Gravel: A great, versatile landscaping choice
Here’s how to choose and use this easy, plant-friendly paving for great paths and outdoor rooms.
Hard yet soft ― these seemingly contradictory qualities are part of gravel's appeal.
Durable enough to cover paths, terraces and driveways, gravel conveys a softer mood than most other types of paving, says Susan Calhoun, garden designer for Plantswoman Design on Bainbridge Island, Wash. "It feels more organic than pavers or brick," says Calhoun, who prefers to limit the "harder" materials to entrances and heavily used outdoor areas, choosing gravel everywhere else.
"It's the perfect transitional material from house to garden."
Gravel is also versatile, says Los Angeles landscape architect Mia Lehrer. It looks totally natural outside homes in the Italian, French or English style, yet equally at ease around sprawling ranch houses and contemporary structures.
"It can look casual or crisp, depending on how you use it," Lehrer says.
Flexibility is what Los Angeles landscape architect Rob Steiner most appreciates about gravel. It conforms to any shape, he says, and it's easy to change.
Want to add a new flower bed? Just move the gravel aside ― "no jackhammers needed." Gravel works well in all climates, but for different reasons. In arid regions, it makes a great groundcover for areas of the garden that won't be planted and irrigated.
And gardeners in the wetter Northwest appreciate gravel's quick drainage. "It never puddles up, which is why I love it for paths," Calhoun says.
Affordability is, of course, another benefit, especially if you use local rather than more expensive imported gravel.
"It's a highly cost-effective way to cover an area," Steiner says.
Finally, there's the sensuous quality. Gravel's earthy texture, its give underfoot and its crunchy sound are the reasons why this oldest of hardscapes will always be perceived as the softest of paving materials.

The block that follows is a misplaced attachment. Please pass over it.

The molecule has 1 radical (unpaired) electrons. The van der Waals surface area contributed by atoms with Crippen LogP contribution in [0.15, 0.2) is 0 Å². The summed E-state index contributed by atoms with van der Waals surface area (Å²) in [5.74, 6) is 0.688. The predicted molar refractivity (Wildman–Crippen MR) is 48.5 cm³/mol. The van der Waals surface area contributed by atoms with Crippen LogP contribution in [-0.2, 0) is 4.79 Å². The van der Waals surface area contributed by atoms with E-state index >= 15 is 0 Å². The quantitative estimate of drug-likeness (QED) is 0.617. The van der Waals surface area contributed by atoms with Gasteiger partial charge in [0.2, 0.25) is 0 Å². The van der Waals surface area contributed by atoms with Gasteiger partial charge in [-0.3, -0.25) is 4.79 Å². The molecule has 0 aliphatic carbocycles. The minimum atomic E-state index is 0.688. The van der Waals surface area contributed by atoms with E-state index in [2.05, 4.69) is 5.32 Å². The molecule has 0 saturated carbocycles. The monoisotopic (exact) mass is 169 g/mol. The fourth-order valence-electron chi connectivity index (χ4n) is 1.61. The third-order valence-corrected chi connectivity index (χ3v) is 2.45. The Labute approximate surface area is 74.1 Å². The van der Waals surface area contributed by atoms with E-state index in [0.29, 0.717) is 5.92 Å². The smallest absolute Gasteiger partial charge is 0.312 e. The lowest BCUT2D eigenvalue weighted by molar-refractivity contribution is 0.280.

Gravel refers to rocks ranging in size from an eighth of an inch to 1.5 inches. It comes in two forms: Manmade crushed rock has sharp, irregular edges; nature-made river rock (also known as natural pebbles) is rounded.
Choose the right type
Visit your local landscape supply yard to experience the look and feel of different types of gravel. Consider how it will be used.
- For high-traffic areas, such as paths and patios, use manmade crushed rock. Because the pieces bind together well, they create a more stable surface for walking. The most common size is three-eighths of an inch, an all-purpose gravel that's also good as a mulch around plantings. For a softer surface under bare feet, use quarter-inch or finer natural pebbles.
- For low-traffic areas, river rock is an attractive choice. Its larger, smoother pieces are less stable underfoot than crushed rock, but they have more presence.
Lay the groundwork
Although many references suggest excavating 6 to 8 inches for a gravel path and layering crushed rock, sand and then gravel, most designers don't use this method. They say the smaller pieces inevitably work their way up, spoiling the clean look of the gravel. Landscape fabric also tends to show up at the surface. Instead, lay a 2- to 3-inch-thick layer of gravel directly on bare, weed-free soil that's been compacted with a tamper or roller.
Keep it tidy
Rake gravel regularly to remove leaves and other debris. Use a rake with round wire tines.